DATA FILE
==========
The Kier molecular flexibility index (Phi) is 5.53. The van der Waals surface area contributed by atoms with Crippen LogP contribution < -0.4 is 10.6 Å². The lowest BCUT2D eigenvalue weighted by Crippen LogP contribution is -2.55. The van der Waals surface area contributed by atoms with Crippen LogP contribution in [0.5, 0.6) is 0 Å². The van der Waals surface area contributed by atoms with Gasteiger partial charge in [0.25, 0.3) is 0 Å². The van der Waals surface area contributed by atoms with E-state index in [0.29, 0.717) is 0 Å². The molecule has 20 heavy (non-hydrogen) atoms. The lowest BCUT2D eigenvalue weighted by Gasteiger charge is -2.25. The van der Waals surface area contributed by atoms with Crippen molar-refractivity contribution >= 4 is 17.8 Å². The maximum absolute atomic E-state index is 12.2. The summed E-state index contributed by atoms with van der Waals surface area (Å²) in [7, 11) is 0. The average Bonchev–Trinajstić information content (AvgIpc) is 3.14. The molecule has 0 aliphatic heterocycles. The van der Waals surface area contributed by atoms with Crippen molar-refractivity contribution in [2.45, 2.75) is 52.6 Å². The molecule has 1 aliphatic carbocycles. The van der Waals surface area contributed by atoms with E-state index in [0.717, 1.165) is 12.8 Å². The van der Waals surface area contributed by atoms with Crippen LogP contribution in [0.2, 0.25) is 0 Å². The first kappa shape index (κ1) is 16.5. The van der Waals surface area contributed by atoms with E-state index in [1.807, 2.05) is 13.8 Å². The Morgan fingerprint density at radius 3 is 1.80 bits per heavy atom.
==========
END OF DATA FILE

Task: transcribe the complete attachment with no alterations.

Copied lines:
The Kier molecular flexibility index (Phi) is 5.53. The van der Waals surface area contributed by atoms with Crippen LogP contribution < -0.4 is 10.6 Å². The lowest BCUT2D eigenvalue weighted by Crippen LogP contribution is -2.55. The van der Waals surface area contributed by atoms with Crippen LogP contribution in [0.5, 0.6) is 0 Å². The van der Waals surface area contributed by atoms with Gasteiger partial charge in [0.25, 0.3) is 0 Å². The van der Waals surface area contributed by atoms with E-state index in [0.29, 0.717) is 0 Å². The molecule has 20 heavy (non-hydrogen) atoms. The lowest BCUT2D eigenvalue weighted by Gasteiger charge is -2.25. The van der Waals surface area contributed by atoms with Crippen molar-refractivity contribution >= 4 is 17.8 Å². The maximum absolute atomic E-state index is 12.2. The summed E-state index contributed by atoms with van der Waals surface area (Å²) in [7, 11) is 0. The average Bonchev–Trinajstić information content (AvgIpc) is 3.14. The molecule has 0 aliphatic heterocycles. The van der Waals surface area contributed by atoms with Crippen molar-refractivity contribution in [2.45, 2.75) is 52.6 Å². The molecule has 1 aliphatic carbocycles. The van der Waals surface area contributed by atoms with E-state index in [0.717, 1.165) is 12.8 Å². The van der Waals surface area contributed by atoms with Crippen LogP contribution in [0.2, 0.25) is 0 Å². The first kappa shape index (κ1) is 16.5. The van der Waals surface area contributed by atoms with E-state index in [1.807, 2.05) is 13.8 Å². The Morgan fingerprint density at radius 3 is 1.80 bits per heavy atom.